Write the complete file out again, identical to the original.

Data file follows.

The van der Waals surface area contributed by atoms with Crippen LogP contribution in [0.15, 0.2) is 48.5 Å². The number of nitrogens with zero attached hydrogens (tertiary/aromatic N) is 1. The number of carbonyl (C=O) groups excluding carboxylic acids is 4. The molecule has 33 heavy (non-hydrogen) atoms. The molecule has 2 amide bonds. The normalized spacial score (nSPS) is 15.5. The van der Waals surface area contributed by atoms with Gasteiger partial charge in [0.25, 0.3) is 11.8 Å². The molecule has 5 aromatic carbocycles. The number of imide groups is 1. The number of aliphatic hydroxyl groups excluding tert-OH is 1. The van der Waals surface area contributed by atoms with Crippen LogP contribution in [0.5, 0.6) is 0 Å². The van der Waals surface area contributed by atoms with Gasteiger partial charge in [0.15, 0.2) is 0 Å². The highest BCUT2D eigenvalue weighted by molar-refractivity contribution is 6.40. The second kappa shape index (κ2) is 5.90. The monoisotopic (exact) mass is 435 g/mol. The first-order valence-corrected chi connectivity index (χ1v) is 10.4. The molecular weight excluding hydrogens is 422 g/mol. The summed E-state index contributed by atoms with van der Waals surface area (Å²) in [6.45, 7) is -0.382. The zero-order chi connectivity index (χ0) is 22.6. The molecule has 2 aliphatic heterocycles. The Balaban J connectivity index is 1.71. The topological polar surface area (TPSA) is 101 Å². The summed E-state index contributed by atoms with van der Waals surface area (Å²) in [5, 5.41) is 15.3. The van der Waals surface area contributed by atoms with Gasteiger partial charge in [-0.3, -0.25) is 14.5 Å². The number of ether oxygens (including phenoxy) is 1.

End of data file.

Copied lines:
The van der Waals surface area contributed by atoms with Crippen LogP contribution in [0.15, 0.2) is 48.5 Å². The number of nitrogens with zero attached hydrogens (tertiary/aromatic N) is 1. The number of carbonyl (C=O) groups excluding carboxylic acids is 4. The molecule has 33 heavy (non-hydrogen) atoms. The molecule has 2 amide bonds. The normalized spacial score (nSPS) is 15.5. The van der Waals surface area contributed by atoms with Gasteiger partial charge in [0.25, 0.3) is 11.8 Å². The molecule has 5 aromatic carbocycles. The number of imide groups is 1. The number of aliphatic hydroxyl groups excluding tert-OH is 1. The van der Waals surface area contributed by atoms with Crippen LogP contribution in [0.5, 0.6) is 0 Å². The van der Waals surface area contributed by atoms with Gasteiger partial charge in [0.15, 0.2) is 0 Å². The highest BCUT2D eigenvalue weighted by molar-refractivity contribution is 6.40. The second kappa shape index (κ2) is 5.90. The monoisotopic (exact) mass is 435 g/mol. The first-order valence-corrected chi connectivity index (χ1v) is 10.4. The molecular weight excluding hydrogens is 422 g/mol. The summed E-state index contributed by atoms with van der Waals surface area (Å²) in [6.45, 7) is -0.382. The zero-order chi connectivity index (χ0) is 22.6. The molecule has 2 aliphatic heterocycles. The Balaban J connectivity index is 1.71. The topological polar surface area (TPSA) is 101 Å². The summed E-state index contributed by atoms with van der Waals surface area (Å²) in [5, 5.41) is 15.3. The van der Waals surface area contributed by atoms with Gasteiger partial charge in [-0.3, -0.25) is 14.5 Å². The number of ether oxygens (including phenoxy) is 1.